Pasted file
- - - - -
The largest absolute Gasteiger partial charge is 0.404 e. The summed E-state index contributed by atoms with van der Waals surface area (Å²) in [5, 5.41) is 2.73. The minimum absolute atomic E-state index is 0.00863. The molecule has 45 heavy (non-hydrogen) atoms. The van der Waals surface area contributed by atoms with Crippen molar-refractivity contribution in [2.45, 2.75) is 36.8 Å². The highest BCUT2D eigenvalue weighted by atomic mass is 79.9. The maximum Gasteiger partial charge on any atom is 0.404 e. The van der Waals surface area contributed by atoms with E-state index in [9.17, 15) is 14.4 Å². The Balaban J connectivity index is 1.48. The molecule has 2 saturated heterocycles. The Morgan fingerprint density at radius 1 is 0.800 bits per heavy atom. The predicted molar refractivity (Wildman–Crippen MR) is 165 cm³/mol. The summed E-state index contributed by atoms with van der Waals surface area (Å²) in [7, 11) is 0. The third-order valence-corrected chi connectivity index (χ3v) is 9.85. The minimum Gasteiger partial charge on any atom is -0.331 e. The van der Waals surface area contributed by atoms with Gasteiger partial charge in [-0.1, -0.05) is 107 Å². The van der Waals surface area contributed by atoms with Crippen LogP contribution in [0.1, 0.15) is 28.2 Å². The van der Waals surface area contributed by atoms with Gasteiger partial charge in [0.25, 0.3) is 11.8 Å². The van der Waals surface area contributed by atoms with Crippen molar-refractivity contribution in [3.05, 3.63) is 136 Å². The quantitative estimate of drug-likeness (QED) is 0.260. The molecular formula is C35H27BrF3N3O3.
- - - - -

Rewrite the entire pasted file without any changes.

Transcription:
The largest absolute Gasteiger partial charge is 0.404 e. The summed E-state index contributed by atoms with van der Waals surface area (Å²) in [5, 5.41) is 2.73. The minimum absolute atomic E-state index is 0.00863. The molecule has 45 heavy (non-hydrogen) atoms. The van der Waals surface area contributed by atoms with Crippen molar-refractivity contribution in [2.45, 2.75) is 36.8 Å². The highest BCUT2D eigenvalue weighted by atomic mass is 79.9. The maximum Gasteiger partial charge on any atom is 0.404 e. The van der Waals surface area contributed by atoms with E-state index in [9.17, 15) is 14.4 Å². The Balaban J connectivity index is 1.48. The molecule has 2 saturated heterocycles. The Morgan fingerprint density at radius 1 is 0.800 bits per heavy atom. The predicted molar refractivity (Wildman–Crippen MR) is 165 cm³/mol. The summed E-state index contributed by atoms with van der Waals surface area (Å²) in [7, 11) is 0. The third-order valence-corrected chi connectivity index (χ3v) is 9.85. The minimum Gasteiger partial charge on any atom is -0.331 e. The van der Waals surface area contributed by atoms with Gasteiger partial charge in [-0.1, -0.05) is 107 Å². The van der Waals surface area contributed by atoms with Crippen LogP contribution in [0.1, 0.15) is 28.2 Å². The van der Waals surface area contributed by atoms with Gasteiger partial charge in [0.25, 0.3) is 11.8 Å². The van der Waals surface area contributed by atoms with Crippen molar-refractivity contribution in [3.05, 3.63) is 136 Å². The quantitative estimate of drug-likeness (QED) is 0.260. The molecular formula is C35H27BrF3N3O3.